World’s largest display of the 10 Commandments

Posted by | August 8, 2008

It’s an important part of the local religious landscape.

That’s probably the easiest way to sum up Fields of the Wood in Murphy, North Carolina. If you leave my hometown of Cleveland, Tennessee, headed east on U.S. Transcontinental Highway 64, you’ll go through Polk County (the southeastern most county in Tennessee) and then cross over into North Carolina. And, soon, you’ll see the turn-off to Fields of the Wood.

Fields of the Wood was started by Bishop Ambrose Jessup Tomlinson in the early 20th Century. He was a preacher from Indiana who came to Western North Carolina to pass out tracts to the mountain people. He and a few of his followers decided they wanted to start a church, one that would be the true way to Christ. So, one day, he hiked up one of the local mountains and prayed. When he returned, he claimed God had showed him what kind of church it should be. And, thus, the Church of God of Prophecy was born.

Fields of the Wood, Murphy NCFields of the Wood in 1945. Note form of the two tablets outlining the 10 Commandments center of photo.

When his church formed, Bishop Tomlinson decided its birthplace would be a good place to mark. The church bought 210 acres, including the mountain where Tomlinson went to pray, and it was named Fields of the Wood.

The centerpiece of the park is the world’s largest display of the Ten Commandments. The letters are 5 feet tall and 4 feet wide. When Bishop Tomlinson died in 1943, the letters were spelled out in lime. In 1945, the letters were upgraded to white-painted concrete.

Since Tomlinson died, the park has developed. Now, it includes the world’s largest altar, an 80 foot concrete structure where Tomlinson prayed. There is also the world’s largest New Testament; it’s 30 feet tall and 50 feet wide. And, the park holds the world’s largest cross, measuring 115 feet wide and 150 feet long.

AJ Tomlinson in prayerOriginal caption: Brother Ambrose Jessup Tomlinson prays at the site of his June 13, 1903 prayer in Fields of the Wood.

In addition, the park includes: Prayer Mountain, Psalms of Praise, puppet shows, the Solid Rock Café, the 1 Fold 1 Shepherd Marker, the Arise, Shine Marker, the Baptismal Pool, the Bethlehem Star, the Chapel, the Duck Pond, the Golgotha replica, the Gospel Theatre, the Hidden Treasures Gift Shop, the replica of Joseph’s Tomb, nature trails, a pavilion, and picnic areas.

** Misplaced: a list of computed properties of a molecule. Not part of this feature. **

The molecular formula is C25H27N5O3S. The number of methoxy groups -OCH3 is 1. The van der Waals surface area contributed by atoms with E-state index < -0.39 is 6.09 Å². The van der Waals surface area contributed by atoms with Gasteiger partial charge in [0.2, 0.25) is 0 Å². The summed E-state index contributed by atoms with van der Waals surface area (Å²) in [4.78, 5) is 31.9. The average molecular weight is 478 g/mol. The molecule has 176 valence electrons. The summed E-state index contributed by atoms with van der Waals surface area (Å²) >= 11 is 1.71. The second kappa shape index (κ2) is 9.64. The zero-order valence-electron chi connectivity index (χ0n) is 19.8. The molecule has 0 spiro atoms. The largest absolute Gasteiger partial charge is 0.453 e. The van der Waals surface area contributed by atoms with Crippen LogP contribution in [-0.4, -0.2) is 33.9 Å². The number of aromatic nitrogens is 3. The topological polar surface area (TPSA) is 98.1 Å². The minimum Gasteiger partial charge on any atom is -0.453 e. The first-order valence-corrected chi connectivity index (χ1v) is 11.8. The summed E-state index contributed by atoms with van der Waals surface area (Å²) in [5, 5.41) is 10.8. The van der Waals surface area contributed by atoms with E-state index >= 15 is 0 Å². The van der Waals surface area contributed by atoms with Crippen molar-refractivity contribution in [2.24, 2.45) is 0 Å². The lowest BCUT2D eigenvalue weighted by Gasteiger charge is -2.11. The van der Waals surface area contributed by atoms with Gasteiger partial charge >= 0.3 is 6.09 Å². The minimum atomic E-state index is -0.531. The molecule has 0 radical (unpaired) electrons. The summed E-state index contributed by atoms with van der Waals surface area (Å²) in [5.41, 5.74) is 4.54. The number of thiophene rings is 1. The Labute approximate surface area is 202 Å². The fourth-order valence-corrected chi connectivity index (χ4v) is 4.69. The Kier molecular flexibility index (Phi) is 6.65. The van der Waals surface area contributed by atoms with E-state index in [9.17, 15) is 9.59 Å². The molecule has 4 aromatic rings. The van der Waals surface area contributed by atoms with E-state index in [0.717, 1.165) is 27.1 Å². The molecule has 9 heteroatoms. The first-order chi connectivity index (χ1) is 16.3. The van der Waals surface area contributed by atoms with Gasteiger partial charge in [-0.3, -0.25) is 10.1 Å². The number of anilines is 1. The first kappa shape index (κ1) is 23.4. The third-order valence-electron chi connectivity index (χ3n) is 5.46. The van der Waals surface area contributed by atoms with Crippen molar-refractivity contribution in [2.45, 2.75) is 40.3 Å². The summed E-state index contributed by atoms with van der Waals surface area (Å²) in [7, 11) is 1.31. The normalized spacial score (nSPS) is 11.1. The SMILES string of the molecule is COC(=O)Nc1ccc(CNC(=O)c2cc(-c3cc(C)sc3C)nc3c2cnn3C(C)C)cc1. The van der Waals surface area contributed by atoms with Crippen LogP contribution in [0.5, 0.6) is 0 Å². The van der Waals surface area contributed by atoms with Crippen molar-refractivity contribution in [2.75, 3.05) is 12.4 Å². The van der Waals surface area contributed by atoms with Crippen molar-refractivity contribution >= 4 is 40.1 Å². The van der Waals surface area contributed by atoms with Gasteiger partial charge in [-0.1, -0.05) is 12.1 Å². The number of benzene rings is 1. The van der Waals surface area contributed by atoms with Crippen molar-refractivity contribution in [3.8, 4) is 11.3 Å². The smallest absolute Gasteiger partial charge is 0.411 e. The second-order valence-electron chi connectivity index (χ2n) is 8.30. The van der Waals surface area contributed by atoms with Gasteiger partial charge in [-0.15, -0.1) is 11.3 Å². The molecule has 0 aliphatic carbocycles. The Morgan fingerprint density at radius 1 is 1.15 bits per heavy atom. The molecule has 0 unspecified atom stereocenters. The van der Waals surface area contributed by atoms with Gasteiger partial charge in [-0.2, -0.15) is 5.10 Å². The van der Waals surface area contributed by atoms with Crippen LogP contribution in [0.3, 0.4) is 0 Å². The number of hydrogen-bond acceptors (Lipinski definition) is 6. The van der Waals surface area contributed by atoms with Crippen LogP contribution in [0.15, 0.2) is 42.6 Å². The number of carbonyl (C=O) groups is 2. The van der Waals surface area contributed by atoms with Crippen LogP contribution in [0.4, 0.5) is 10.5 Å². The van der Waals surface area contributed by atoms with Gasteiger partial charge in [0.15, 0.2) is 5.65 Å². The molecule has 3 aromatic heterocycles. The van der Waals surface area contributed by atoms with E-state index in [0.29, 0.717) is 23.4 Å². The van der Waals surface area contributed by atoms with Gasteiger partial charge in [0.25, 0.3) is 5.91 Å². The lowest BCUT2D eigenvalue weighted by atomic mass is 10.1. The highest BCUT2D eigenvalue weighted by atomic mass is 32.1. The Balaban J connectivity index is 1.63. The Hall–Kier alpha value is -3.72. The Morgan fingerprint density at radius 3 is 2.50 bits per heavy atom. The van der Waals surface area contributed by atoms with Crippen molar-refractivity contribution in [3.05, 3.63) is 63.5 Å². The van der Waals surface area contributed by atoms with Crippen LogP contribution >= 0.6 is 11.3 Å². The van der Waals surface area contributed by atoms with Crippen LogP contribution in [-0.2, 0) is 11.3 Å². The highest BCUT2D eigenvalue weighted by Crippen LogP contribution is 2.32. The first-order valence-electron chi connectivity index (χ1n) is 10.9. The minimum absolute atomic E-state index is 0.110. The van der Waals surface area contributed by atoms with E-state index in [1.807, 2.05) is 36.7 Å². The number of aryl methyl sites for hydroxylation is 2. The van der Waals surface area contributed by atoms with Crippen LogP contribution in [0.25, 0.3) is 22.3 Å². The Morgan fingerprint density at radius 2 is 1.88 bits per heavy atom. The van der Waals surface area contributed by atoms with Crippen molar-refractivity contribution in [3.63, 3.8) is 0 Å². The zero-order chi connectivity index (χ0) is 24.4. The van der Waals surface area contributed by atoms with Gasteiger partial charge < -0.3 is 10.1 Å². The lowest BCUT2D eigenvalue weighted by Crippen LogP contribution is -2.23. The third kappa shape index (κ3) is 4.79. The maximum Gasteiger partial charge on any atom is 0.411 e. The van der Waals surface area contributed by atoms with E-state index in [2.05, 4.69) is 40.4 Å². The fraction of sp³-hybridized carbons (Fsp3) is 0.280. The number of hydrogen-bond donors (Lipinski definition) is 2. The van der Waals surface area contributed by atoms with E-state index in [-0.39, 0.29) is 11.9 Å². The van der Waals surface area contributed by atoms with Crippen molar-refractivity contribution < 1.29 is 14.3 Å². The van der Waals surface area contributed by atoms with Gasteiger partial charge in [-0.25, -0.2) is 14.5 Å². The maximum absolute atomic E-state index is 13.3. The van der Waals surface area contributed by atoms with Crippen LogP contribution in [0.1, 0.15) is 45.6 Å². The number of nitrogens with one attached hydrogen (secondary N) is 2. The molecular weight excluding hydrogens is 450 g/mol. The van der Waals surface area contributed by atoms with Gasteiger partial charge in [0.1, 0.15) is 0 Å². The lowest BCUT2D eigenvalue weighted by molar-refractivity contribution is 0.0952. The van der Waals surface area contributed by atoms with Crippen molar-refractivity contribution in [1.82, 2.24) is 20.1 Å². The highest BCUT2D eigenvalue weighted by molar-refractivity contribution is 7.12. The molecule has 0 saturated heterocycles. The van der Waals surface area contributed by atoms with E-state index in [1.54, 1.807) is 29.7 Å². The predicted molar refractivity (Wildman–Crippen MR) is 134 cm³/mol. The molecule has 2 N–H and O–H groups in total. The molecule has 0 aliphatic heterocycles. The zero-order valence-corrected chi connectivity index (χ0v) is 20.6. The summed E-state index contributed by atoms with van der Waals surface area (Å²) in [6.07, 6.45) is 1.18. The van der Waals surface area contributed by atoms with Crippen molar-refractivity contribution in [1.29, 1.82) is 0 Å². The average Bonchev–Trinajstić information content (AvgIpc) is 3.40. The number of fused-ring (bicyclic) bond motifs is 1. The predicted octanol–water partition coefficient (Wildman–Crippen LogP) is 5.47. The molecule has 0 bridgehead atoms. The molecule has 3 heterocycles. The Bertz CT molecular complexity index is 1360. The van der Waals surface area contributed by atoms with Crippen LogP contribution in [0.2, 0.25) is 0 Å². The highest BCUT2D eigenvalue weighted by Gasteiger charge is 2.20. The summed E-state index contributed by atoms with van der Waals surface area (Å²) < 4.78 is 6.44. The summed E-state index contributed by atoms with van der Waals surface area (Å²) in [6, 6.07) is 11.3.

Meanwhile, the Church of God of Prophecy has grown to over 700,000 members in 115 countries.

There’s something about the park, though, that bugs me. Heaven forbid I come between anyone and what gets them through the night. But, the whole Ten Commandments thing makes me wonder.

The premise of the church is to “find the true way of Christ.” But, the Ten Commandments listed are not the happy ones; they’re the “Thou shalt not” collection. In Matthew’s Gospel, when Jesus is asked what the greatest commandment is, he says, “Thou shalt love the Lord thy God with all thy heart, and with all thy soul, and with all thy mind. This is the first and great commandment. And the second is like unto it, Thou shalt love thy neighbour as thyself. On these two commandments hang all the law and the prophets.”

But, those aren’t listed in the world’s largest display of the Ten Commandments.
And, at the Last Supper, Jesus said, “This is my commandment, That ye love one another, as I have loved you. Greater love hath no man than this, that a man lay down his life for his friends.”

I didn’t find that there, either.

But, hey, what do I know?

TWH

[Sources: http://fieldsofthewoodbiblepark.com
www.westernncattractions.com/fieldsof.htm
www.roadsideamerica.com/story/2613]

Church+of+appalachia appalachian+history appalachian+mountains+history Ambrose+Jessup+Tomlinson God+of+Prophecy Fields+of+the+Wood Murphy+NC

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